The revival of Harold Pinter’s “Old Times” at the Donmar afforded the opportunity to see Jeremy Northam on stage after my being most acquainted with him through his film work, such as his roles in “The Winslow Boy,” “Carrington” and “Wuthering Heights.” On stage he looks less imposing—film enlarges one so much—but his acting was first-rate and it was a revelation to see his sharp theater work as Deely, who is faced with two women in his life, one from the present, another from the past.

Helen McCrory delivered a superb performance as Anna, as did Gina McKee as Kate. Directed by Roger Michell, the staging was dramatic, with the cast confined to a small playing area, giving the caged effect that the three were under inspection by a voyeuristic audience. Pinter’s ability to build tension through his pointed dialogue and equally pointed pauses was maximized, and the audience was left wondering whether what unfolded before their eyes was actually happening or meant to be a memory reflection intertwined with reality. There is something Bergmanesque about this particular Pinter play, and the compact but volatile staging emphasized the intensity of the character relationships.

“Jerry Springer the Opera,” which I saw at the Cambridge Theatre, is in a class by itself, and there was advance word that it would be coming to New York on Broadway, assuming the finances are in place. The show is a rollicking satire, as well as in some respects a tribute, to Jerry Springer, known for his television program in which guests expose themselves to ridicule and come to blows with each other.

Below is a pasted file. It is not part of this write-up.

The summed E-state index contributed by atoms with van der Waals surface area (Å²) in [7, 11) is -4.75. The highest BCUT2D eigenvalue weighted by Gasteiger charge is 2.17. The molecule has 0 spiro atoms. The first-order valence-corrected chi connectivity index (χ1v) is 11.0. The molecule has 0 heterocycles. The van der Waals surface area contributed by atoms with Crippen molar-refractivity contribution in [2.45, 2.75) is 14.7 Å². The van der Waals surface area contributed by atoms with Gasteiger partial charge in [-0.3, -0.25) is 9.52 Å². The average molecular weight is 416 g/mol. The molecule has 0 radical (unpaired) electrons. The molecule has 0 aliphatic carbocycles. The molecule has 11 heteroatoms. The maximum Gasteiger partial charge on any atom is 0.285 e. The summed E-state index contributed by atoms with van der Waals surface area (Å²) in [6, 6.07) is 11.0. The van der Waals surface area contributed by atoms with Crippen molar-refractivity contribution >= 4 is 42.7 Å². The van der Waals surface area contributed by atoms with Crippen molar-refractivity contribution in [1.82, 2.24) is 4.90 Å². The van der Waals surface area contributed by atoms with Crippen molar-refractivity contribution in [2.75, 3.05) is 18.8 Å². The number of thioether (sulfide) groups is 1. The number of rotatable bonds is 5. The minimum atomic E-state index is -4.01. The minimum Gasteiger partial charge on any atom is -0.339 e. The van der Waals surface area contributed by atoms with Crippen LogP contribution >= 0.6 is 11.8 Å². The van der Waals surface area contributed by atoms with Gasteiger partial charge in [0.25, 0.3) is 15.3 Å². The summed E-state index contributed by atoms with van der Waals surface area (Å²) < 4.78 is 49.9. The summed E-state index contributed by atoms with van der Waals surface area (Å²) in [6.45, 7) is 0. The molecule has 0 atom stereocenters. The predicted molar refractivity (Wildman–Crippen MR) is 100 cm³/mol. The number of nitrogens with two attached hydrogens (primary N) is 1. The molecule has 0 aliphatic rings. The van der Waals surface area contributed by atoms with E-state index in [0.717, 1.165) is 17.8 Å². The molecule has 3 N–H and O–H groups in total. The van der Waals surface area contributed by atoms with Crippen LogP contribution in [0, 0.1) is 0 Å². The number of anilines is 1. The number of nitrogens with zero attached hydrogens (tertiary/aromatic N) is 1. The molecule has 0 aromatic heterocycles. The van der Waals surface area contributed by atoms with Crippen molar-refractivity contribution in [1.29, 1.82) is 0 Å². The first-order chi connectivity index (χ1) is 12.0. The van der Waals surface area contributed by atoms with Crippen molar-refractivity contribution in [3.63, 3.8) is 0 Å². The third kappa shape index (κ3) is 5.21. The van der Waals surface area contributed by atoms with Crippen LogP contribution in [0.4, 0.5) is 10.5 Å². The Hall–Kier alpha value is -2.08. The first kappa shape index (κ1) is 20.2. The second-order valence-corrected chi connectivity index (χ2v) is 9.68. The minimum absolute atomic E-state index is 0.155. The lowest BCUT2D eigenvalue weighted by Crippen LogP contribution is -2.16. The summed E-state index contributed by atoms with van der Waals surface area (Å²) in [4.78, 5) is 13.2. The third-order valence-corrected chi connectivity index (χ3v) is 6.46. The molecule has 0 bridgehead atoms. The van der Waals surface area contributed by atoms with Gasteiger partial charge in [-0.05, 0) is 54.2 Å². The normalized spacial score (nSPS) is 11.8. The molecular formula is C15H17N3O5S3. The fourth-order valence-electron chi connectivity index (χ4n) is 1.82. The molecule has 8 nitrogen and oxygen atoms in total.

The genius of the musical lies in its juxtaposition of a sophisticated opera style score with vulgar lyrics and characterizations. Richard Thonmas did the music and co-authored the book and lyrics with director Steward Lee. The explicitness of the lyrics is unusual for the theater even in these anything-goes times, and the result is hilarious for anyone on the show’s wavelength.

Michael Brandon not only plays Springer exceedingly well but looks quite like him. The second act gets a little heavy after Jerry has been shot and is in hell, but it gets rescued with more of the outrageous numbers and antics. This is a very funny show with a swell cast that manages to project the essence of what makes Springer so popular even though the show is so gross.

One unhappy experience was “We Happy Few,” a big disappointment considering the subject matter, the quality of the cast and the fact that the direction was by Trevor Nunn. At the Gielgud Theatre, the play by Imogene Stubbs told of a women’s acting troupe entertaining during World War II. Juliet Stevenson, another favorite of mine, was cast as Hetty, who is in charge of the company, which is working under difficult wartime conditions but is inspired by the feeling of doing something to help build morale.

Unfortunately Stubbs has inundated her play with so much soap opera nonsense that it becomes a mess of clichés, including an interracial romance, a pregnancy and a secret that Hetty harbors, plus melodramatic flourishes as the plot unfolds toward its climax. There is a clumsy flashback mechanism to get matters started. Stevenson was fine in the part, as were supporting players, but her role was especially clichéd.

On the up side, I did get to see her once again on stage, and it is always instructive to watch a British cast in action. One lemon in a busy London theater expedition isn’t a bad average.